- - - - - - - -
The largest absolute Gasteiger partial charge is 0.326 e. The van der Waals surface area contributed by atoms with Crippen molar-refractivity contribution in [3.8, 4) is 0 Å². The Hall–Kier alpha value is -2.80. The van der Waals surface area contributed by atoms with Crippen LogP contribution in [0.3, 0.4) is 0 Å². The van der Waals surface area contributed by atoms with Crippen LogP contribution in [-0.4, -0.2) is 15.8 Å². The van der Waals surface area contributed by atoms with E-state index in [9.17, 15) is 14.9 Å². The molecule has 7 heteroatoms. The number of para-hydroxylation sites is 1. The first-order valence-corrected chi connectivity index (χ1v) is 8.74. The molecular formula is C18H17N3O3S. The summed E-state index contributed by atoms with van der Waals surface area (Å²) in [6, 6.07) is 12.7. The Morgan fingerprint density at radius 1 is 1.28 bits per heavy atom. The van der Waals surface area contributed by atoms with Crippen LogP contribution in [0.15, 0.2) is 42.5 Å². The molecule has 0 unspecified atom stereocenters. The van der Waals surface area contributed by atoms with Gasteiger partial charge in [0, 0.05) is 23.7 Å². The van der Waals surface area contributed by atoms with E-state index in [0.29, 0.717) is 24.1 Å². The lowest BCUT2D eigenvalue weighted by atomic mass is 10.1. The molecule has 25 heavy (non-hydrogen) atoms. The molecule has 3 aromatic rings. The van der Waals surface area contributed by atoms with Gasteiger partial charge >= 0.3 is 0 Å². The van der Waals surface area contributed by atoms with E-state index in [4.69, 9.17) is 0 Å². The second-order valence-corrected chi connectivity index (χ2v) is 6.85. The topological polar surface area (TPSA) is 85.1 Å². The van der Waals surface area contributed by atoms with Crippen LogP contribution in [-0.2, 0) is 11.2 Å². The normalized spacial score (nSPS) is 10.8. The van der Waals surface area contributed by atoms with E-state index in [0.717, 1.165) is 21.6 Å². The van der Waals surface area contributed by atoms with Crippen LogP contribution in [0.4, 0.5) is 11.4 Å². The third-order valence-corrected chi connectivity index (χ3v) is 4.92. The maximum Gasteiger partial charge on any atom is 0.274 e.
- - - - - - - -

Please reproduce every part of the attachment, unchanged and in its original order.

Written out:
The largest absolute Gasteiger partial charge is 0.326 e. The van der Waals surface area contributed by atoms with Crippen molar-refractivity contribution in [3.8, 4) is 0 Å². The Hall–Kier alpha value is -2.80. The van der Waals surface area contributed by atoms with Crippen LogP contribution in [0.3, 0.4) is 0 Å². The van der Waals surface area contributed by atoms with Crippen LogP contribution in [-0.4, -0.2) is 15.8 Å². The van der Waals surface area contributed by atoms with E-state index in [9.17, 15) is 14.9 Å². The molecule has 7 heteroatoms. The number of para-hydroxylation sites is 1. The first-order valence-corrected chi connectivity index (χ1v) is 8.74. The molecular formula is C18H17N3O3S. The summed E-state index contributed by atoms with van der Waals surface area (Å²) in [6, 6.07) is 12.7. The Morgan fingerprint density at radius 1 is 1.28 bits per heavy atom. The van der Waals surface area contributed by atoms with Crippen LogP contribution in [0.15, 0.2) is 42.5 Å². The molecule has 0 unspecified atom stereocenters. The van der Waals surface area contributed by atoms with Gasteiger partial charge in [0, 0.05) is 23.7 Å². The van der Waals surface area contributed by atoms with E-state index in [0.29, 0.717) is 24.1 Å². The lowest BCUT2D eigenvalue weighted by atomic mass is 10.1. The molecule has 25 heavy (non-hydrogen) atoms. The molecule has 3 aromatic rings. The van der Waals surface area contributed by atoms with Gasteiger partial charge >= 0.3 is 0 Å². The van der Waals surface area contributed by atoms with E-state index in [4.69, 9.17) is 0 Å². The second-order valence-corrected chi connectivity index (χ2v) is 6.85. The topological polar surface area (TPSA) is 85.1 Å². The van der Waals surface area contributed by atoms with Crippen LogP contribution in [-0.2, 0) is 11.2 Å². The normalized spacial score (nSPS) is 10.8. The van der Waals surface area contributed by atoms with E-state index in [0.717, 1.165) is 21.6 Å². The van der Waals surface area contributed by atoms with Crippen LogP contribution in [0.4, 0.5) is 11.4 Å². The third-order valence-corrected chi connectivity index (χ3v) is 4.92. The maximum Gasteiger partial charge on any atom is 0.274 e.